Exploring classical music: module 3

Course Dates: 23/04/24 - 02/07/24
Time: 13:30 - 15:00
Location: Keeley Street
Tutors: 
Do you want to know more about classical music history? Explore selected topics and key works in Romantic and modern music on this highly informative 10 week course. Ideal for people with no specialist knowledge. Please note this course has a mid-term break: 28 May 2024.
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Full fee £169.00 Senior fee £135.00 Concession £110.00
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Exploring classical music: module 3
This course is full
  • Course Code: MD021C
  • Dates: 23/04/24 - 02/07/24
  • Time: 13:30 - 15:00
  • Taught: Tue, Daytime
  • Duration: 10 sessions (over 11 weeks)
  • Location: Keeley Street
  • Tutor: Edward Breen

Course Code: MD021C

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Full Tue, day, 23 Apr - 02 Jul '24

Duration: 10 sessions (over 11 weeks)

Please note: We offer a wide variety of financial support to make courses affordable. Just visit our online Help Centre for more information on a range of topics including fees, online learning and FAQs.

What is the course about?

This classic music appreciation course will lead you on a fascinating journey through the history and development of classical music, guiding you through a selection of notable works and explaining key musical changes at each stage. This module is the one of three forming our beginners’ guide to Western Classical Music. In module 3 we explore music and composers from the early nineteenth and twentieth centuries. No previous musical knowledge is necessary.

What will we cover?

- A chronological survey of classical music from Romantic to the present
- The elements of music (melody, harmony, rhythm etc) and how they work
- The development of styles (Romantic, Modern etc) and genres (Symphony, lied etc)
- Focus on certain key composers and their works including Schubert, Liszt and Stravinksy.

What will I achieve?
By the end of this course you should be able to...

- Have an overview of the development of classical music from early nineteenth to twentieth centuries
- Show an understanding of the elements of music (melody, harmony, rhythm etc.) and how they work
- Have an understanding of the development of styles (Romantic, Modern etc) and genres (Symphony, lied etc)
- Show specific knowledge of certain key composers and their works.

What level is the course and do I need any particular skills?

No previous knowledge of music is required but you should have an interest in music and be keen to find out more. You will need to follow written and verbal instructions in English, engage in class discussions and take notes in English.

How will I be taught, and will there be any work outside the class?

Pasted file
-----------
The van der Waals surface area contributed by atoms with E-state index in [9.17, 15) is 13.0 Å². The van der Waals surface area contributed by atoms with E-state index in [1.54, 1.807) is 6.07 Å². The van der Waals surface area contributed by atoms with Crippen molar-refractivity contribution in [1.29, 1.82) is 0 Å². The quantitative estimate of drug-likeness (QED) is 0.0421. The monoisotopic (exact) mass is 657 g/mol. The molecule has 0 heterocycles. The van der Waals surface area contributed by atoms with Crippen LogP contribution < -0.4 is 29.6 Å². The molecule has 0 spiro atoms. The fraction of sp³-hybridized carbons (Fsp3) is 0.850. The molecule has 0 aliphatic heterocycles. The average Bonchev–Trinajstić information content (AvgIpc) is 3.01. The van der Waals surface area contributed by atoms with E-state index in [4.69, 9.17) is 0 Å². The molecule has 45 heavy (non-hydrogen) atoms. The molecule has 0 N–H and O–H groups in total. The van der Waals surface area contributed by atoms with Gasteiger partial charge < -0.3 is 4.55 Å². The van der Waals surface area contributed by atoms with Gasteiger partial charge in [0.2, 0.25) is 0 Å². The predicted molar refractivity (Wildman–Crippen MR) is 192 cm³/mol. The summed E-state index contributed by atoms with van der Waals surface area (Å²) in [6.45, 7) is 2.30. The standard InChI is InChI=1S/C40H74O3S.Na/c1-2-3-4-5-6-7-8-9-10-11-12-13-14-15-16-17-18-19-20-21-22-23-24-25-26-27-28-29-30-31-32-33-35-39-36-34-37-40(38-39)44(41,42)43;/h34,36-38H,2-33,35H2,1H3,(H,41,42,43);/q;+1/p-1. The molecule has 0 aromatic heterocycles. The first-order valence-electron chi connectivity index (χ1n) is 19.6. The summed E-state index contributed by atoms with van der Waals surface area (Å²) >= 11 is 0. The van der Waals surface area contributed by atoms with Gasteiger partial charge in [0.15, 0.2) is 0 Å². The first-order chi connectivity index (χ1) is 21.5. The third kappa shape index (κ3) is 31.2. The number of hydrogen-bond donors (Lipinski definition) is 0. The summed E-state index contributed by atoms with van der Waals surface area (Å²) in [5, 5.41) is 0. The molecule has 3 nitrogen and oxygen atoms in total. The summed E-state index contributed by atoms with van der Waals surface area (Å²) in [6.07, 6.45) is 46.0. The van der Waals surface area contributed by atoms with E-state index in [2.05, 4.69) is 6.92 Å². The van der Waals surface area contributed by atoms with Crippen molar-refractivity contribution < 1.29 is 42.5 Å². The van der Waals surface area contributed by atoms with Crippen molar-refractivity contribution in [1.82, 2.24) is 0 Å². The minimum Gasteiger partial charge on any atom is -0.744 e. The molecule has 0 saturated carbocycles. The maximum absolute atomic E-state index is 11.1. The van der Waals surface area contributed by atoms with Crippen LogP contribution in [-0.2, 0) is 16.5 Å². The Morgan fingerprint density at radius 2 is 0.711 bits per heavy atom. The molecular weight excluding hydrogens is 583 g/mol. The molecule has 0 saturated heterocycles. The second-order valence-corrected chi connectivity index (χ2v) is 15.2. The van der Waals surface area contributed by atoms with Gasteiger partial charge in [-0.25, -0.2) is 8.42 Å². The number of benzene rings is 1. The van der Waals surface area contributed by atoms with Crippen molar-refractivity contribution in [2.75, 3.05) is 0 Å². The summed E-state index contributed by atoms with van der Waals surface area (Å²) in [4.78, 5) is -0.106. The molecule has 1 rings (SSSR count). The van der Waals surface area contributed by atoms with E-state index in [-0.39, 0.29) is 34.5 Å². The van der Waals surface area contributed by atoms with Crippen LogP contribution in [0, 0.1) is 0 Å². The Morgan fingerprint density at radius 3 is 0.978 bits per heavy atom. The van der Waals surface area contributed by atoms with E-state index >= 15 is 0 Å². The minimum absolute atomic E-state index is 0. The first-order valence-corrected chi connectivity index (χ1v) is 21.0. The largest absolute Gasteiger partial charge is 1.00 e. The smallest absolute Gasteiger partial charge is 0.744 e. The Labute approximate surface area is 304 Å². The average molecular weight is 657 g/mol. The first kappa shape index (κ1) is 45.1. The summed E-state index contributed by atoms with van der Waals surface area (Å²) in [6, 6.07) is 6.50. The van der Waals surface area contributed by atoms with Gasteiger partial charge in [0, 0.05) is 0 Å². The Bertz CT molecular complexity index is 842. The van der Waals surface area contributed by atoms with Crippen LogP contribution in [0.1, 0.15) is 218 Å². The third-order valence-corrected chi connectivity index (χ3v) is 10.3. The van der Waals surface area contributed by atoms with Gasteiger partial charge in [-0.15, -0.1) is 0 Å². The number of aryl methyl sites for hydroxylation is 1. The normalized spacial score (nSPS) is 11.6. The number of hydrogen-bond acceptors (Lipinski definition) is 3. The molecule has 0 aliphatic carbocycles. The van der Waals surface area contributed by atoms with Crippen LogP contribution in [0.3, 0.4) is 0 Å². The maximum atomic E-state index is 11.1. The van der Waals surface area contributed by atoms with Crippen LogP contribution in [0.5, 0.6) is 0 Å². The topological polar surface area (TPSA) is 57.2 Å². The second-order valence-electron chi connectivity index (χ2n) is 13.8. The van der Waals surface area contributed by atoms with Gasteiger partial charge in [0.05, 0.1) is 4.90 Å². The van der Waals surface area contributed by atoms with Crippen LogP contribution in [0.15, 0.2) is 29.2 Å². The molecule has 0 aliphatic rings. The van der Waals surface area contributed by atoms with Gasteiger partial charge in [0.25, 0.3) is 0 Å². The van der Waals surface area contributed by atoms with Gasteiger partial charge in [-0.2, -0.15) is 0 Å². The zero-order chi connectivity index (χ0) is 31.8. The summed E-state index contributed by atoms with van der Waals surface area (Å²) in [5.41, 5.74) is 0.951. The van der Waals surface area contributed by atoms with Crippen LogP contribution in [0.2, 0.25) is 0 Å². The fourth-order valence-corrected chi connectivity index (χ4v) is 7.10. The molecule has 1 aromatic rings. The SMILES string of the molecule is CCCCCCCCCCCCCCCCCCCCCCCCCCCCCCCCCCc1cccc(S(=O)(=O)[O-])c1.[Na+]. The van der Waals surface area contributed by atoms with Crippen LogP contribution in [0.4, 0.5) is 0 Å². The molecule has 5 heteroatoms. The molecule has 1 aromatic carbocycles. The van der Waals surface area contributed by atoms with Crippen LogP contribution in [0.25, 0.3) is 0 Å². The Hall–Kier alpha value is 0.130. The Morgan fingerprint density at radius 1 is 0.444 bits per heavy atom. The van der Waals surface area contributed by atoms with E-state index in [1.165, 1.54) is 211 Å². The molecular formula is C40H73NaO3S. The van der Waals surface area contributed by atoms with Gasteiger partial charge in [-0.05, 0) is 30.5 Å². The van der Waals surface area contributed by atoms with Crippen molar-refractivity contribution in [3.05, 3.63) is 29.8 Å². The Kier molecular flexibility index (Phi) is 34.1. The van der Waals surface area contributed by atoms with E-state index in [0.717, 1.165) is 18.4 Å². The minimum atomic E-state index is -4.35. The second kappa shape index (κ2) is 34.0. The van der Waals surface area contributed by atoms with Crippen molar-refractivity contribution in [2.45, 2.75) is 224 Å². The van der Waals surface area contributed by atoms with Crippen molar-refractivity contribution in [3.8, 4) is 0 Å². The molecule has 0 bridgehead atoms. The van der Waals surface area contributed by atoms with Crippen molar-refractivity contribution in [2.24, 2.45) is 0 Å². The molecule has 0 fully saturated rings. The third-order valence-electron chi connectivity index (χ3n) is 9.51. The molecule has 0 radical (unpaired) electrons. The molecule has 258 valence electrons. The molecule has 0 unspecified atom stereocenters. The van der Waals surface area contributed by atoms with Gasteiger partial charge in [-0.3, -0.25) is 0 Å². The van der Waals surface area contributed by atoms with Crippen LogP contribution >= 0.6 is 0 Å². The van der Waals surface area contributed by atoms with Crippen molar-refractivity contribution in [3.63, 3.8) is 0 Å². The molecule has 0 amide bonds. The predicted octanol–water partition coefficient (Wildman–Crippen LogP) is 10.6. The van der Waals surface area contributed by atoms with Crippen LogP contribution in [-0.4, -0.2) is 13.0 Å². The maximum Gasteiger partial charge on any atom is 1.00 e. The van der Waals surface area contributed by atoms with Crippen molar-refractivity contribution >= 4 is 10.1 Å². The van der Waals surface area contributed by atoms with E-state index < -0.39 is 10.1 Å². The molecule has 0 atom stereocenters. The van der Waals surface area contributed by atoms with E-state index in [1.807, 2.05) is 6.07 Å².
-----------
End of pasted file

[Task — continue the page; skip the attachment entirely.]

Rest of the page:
Sessions will comprise combinations of lecture, discussion, quizzes, guided listening, video and score study. Course materials (handouts, scores, links to online videos) will be shared via google classroom.
You will be encouraged to do extra reading outside class.

Are there any other costs? Is there anything I need to bring?

You may also wish to purchase some of the music books or recordings discussed in class, links to these materials will be available online after each session.

When I've finished, what course can I do next?

Now that you have explored classical music on this overview course you may enjoy looking into some composers or specific genres in more detail. Look out in particular for our short July courses.

To find out more about music history classes Music history courses in London and online which lists our full programme of classes ordered by term, and by day of the week. You may then click on each title to read the full course outline.

Edward Breen Tutor Website

Edward teaches music history and music theory at City lit where he is Head of Programme: Advanced Studies in the School of Performing Arts. His specialism is early music (medieval, renaissance and baroque periods) and he completed his PhD in historical musicology at King's College London (2013) on the performance of medieval music. Outside of teaching, Edward is a regular contributor to Gramophone magazine and has lectured for Dartington International Summer School, London's Southbank Centre and The British Library. He has also worked as a researcher for BBC Proms and written for the journal Early Music (OUP). His recent essays are published in: The Cambridge Encyclopaedia of Historical Performance in Music, (Cambridge University Press); The Montpellier Codex: Studies in Medieval and Renaissance Music 16 (Boydell Press); Recomposing the Past: Representations of Early Music on Stage and Screen (Ashgate 2018); and 30-Second Classical Music (Ivy Press).

Please note: We reserve the right to change our tutors from those advertised. This happens rarely, but if it does, we are unable to refund fees due to this. Our tutors may have different teaching styles; however we guarantee a consistent quality of teaching in all our courses.